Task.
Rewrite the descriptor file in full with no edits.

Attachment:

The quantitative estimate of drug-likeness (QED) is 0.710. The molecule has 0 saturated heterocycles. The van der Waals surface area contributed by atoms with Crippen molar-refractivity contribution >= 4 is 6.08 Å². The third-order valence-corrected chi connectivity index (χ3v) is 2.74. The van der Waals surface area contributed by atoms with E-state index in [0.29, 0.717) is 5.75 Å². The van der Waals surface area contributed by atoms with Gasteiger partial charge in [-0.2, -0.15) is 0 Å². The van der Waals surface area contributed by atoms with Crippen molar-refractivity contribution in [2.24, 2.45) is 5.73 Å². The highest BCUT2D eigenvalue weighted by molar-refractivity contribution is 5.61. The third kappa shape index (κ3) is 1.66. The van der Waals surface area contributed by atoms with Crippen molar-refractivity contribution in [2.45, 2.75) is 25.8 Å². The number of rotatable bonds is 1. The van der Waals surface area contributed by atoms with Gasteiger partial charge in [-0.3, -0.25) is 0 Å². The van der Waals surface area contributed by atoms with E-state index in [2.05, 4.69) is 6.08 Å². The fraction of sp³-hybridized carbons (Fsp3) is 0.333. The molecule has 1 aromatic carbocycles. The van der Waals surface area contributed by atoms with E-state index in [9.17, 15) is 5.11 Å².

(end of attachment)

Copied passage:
The quantitative estimate of drug-likeness (QED) is 0.710. The molecule has 0 saturated heterocycles. The van der Waals surface area contributed by atoms with Crippen molar-refractivity contribution >= 4 is 6.08 Å². The third-order valence-corrected chi connectivity index (χ3v) is 2.74. The van der Waals surface area contributed by atoms with E-state index in [0.29, 0.717) is 5.75 Å². The van der Waals surface area contributed by atoms with Gasteiger partial charge in [-0.2, -0.15) is 0 Å². The van der Waals surface area contributed by atoms with Crippen molar-refractivity contribution in [2.24, 2.45) is 5.73 Å². The highest BCUT2D eigenvalue weighted by molar-refractivity contribution is 5.61. The third kappa shape index (κ3) is 1.66. The van der Waals surface area contributed by atoms with Crippen molar-refractivity contribution in [2.45, 2.75) is 25.8 Å². The number of rotatable bonds is 1. The van der Waals surface area contributed by atoms with Gasteiger partial charge in [-0.3, -0.25) is 0 Å². The van der Waals surface area contributed by atoms with E-state index in [2.05, 4.69) is 6.08 Å². The fraction of sp³-hybridized carbons (Fsp3) is 0.333. The molecule has 1 aromatic carbocycles. The van der Waals surface area contributed by atoms with E-state index in [9.17, 15) is 5.11 Å².